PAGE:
Super-low mortgage rates: A blessing or ominous sign of next housing downfall?  

Some lenders are offering the 15-year fixed-rate mortgage at 1.99%, with more than 2 points cost.

Everything happens for a reason.

This week, some lenders began offering the 15-year fixed-rate mortgage below the 2% threshold, landing at 1.99%, albeit with more than 2 points cost. The Freddie Mac average was 2.54% with 0.7 of a point cost, the third-lowest rate in the three decades Freddie has been tracking those figures.

How do you feel about all of that? Blissful. Elated. Euphoric.

You are now in the moment. If you are a homeowner, go ahead and congratulate yourself. Your property is probably worth much more.

Unless you are sticking it out for the long haul, sell your house now. Or, refinance into these rock-bottom rates if you are sticking it out. Because I’m going to offer you a sanity check on exactly why mortgage rates are creeping down to zero. And I have some fodder for you to think about for near-term strategies.

Let’s start with the great stuff we get to celebrate.

Nationwide, home sellers realized a gain of almost $76,000 on the typical sale (based on median home prices) in the second quarter of 2020, according to Attom Data Solutions. The typical profit represented a 36.3% return on investment compared with the original purchase price. This marked yet another level of raw profits since the housing market began recovering from the Great Recession in 2012.


Can Southern California top that? Oh, yeah. A bunch.

Orange County home sellers crushed it with an average gain of $251,250, according to Attom. Los Angeles County landed at $230,000. San Bernardino County was $125,000, and Riverside County was $120,250.


And, with mortgage rates falling to record lows last week, Black Knight estimates there are 18.1 million refinance candidates with good credit and at least 20% equity who can reduce their 30-year mortgage rates by 0.75%. That’s $6.5 trillion of tappable home equity. This translates to an average savings of $290 per month.

Holy smokes!

Now, about that sanity check.

COVID-19 has already killed 143,000 Americans and made almost 4 million sick, according to Johns Hopkins.


It’s killing the economy too.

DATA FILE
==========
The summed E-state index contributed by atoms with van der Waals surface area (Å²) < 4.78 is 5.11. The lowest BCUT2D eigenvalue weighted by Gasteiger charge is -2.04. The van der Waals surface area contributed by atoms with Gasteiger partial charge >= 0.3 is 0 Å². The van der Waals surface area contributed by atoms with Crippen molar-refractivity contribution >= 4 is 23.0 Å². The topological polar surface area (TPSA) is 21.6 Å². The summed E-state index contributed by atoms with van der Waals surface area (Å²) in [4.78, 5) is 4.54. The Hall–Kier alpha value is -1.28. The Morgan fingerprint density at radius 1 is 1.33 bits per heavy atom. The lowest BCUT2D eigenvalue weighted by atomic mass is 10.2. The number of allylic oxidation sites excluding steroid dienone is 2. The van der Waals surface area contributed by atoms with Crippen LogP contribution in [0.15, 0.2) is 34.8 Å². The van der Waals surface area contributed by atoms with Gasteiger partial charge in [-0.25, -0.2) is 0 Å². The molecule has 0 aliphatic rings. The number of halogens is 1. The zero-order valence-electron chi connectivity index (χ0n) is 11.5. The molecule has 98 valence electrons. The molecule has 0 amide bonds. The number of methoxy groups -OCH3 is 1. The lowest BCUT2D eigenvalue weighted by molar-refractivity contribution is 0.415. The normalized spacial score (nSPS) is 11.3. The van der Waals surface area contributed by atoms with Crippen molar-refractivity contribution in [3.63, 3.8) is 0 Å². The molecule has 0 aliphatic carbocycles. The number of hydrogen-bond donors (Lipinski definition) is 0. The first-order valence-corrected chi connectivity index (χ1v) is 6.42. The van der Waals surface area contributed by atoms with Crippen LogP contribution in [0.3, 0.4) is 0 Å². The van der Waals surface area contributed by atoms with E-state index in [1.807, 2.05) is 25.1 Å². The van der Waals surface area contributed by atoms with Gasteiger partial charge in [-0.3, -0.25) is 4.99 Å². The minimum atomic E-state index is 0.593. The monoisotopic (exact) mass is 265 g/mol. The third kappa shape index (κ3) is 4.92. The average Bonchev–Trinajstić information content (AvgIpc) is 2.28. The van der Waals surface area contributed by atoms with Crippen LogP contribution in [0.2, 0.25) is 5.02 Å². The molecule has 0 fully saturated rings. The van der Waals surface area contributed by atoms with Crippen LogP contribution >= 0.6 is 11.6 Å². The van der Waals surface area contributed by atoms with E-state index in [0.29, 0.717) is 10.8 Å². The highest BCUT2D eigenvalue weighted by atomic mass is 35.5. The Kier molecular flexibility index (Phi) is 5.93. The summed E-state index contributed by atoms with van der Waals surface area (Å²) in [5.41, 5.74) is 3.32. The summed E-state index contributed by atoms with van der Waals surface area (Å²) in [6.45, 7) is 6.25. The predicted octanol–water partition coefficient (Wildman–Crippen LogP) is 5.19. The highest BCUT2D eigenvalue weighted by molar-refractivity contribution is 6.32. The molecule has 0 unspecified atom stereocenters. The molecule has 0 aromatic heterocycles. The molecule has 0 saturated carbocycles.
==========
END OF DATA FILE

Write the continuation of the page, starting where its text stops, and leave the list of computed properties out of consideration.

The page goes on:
Even when we miraculously get ahead of this in the form of a vaccine, the economy will likely be too far gone.

More than anything else, jobs drive the economy, consumer confidence, housing prices and spur the direction of mortgages rates. We are in the throes of double-digit national unemployment. California is hovering around 16%!

Those lofty numbers will do nothing but further slow down and eventually crush the economy.

A recent Lending Tree survey reports more than 53% of mortgage borrowers experienced income loss due to the coronavirus pandemic.

Think about that. More than half.

The six giant U.S. banks cut $35 billion from their profits to brace for a tsunami of souring loans, according to a recent Bloomberg article.

Institutional investors (non-lending entities that purchased at least 10 residential properties) nationwide accounted for 1.4% of all one-unit home sales in Q2 2020, down from 2.2% in Q1 and the lowest point since 2000, according to that same Attom Data Solutions report.

Fitch Rating Service recently issued a report showing California home prices are overvalued by 5- 9%. CoreLogic sees a year-over-year California home price decrease of 6.6% from May 2020 to May 2021.

The U.S. share of active mortgages is roughly 53 million, of which more than 4.1 million (7.8%) are in forbearance, according to Black Knight.

Unpaid mortgages can quickly reduce national home equity. Lenders have already advanced $6.9 billion of mortgage and escrow payments to investors.

Business bankruptcy attorney Richard Golubow of Winthrop, Golubow, Hollander expects an avalanche of business bankruptcies after the November presidential election.

“In many cases, the coronavirus crisis exposed deeper systemic problems, like staggering unstainable debts run up by companies with unprofitable business models,” said Golubow. “Ultimately, government intervention in the form of printing and giving away money will end, and credit lines and bonds will need to be repaid.”

You are in the moment.

What are you going to do?


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Jeff Lazerson - Mortgage Columnist since 2011